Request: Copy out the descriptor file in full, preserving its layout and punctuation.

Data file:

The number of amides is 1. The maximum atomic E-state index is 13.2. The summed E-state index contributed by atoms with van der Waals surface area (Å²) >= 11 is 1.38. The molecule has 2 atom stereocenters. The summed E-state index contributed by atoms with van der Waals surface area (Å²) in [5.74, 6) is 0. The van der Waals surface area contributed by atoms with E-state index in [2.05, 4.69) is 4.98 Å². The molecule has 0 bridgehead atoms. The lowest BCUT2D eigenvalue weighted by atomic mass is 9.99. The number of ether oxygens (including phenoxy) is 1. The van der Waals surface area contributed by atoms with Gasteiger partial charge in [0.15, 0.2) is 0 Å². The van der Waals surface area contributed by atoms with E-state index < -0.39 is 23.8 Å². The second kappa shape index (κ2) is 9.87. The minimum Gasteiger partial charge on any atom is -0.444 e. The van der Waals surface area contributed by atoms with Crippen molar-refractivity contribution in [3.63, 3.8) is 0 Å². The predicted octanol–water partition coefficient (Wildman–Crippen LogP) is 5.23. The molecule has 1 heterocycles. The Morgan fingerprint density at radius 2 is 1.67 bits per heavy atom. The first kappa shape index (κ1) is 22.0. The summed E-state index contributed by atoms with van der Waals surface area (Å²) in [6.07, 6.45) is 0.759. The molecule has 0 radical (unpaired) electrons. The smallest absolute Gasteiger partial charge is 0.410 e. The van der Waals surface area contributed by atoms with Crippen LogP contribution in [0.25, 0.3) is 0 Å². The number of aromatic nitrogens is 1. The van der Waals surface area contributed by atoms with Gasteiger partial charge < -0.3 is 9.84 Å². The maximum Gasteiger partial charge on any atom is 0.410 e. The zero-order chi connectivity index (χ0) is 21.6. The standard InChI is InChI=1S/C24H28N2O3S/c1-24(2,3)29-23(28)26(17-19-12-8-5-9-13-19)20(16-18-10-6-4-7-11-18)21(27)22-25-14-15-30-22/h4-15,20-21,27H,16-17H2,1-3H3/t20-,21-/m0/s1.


The number of amides is 1. The maximum atomic E-state index is 13.2. The summed E-state index contributed by atoms with van der Waals surface area (Å²) >= 11 is 1.38. The molecule has 2 atom stereocenters. The summed E-state index contributed by atoms with van der Waals surface area (Å²) in [5.74, 6) is 0. The van der Waals surface area contributed by atoms with E-state index in [2.05, 4.69) is 4.98 Å². The molecule has 0 bridgehead atoms. The lowest BCUT2D eigenvalue weighted by atomic mass is 9.99. The number of ether oxygens (including phenoxy) is 1. The van der Waals surface area contributed by atoms with Gasteiger partial charge in [0.15, 0.2) is 0 Å². The van der Waals surface area contributed by atoms with E-state index < -0.39 is 23.8 Å². The second kappa shape index (κ2) is 9.87. The minimum Gasteiger partial charge on any atom is -0.444 e. The van der Waals surface area contributed by atoms with Crippen molar-refractivity contribution in [3.63, 3.8) is 0 Å². The predicted octanol–water partition coefficient (Wildman–Crippen LogP) is 5.23. The molecule has 1 heterocycles. The Morgan fingerprint density at radius 2 is 1.67 bits per heavy atom. The first kappa shape index (κ1) is 22.0. The summed E-state index contributed by atoms with van der Waals surface area (Å²) in [6.07, 6.45) is 0.759. The molecule has 0 radical (unpaired) electrons. The smallest absolute Gasteiger partial charge is 0.410 e. The van der Waals surface area contributed by atoms with Crippen LogP contribution in [0.25, 0.3) is 0 Å². The number of aromatic nitrogens is 1. The van der Waals surface area contributed by atoms with Gasteiger partial charge < -0.3 is 9.84 Å². The maximum Gasteiger partial charge on any atom is 0.410 e. The zero-order chi connectivity index (χ0) is 21.6. The standard InChI is InChI=1S/C24H28N2O3S/c1-24(2,3)29-23(28)26(17-19-12-8-5-9-13-19)20(16-18-10-6-4-7-11-18)21(27)22-25-14-15-30-22/h4-15,20-21,27H,16-17H2,1-3H3/t20-,21-/m0/s1.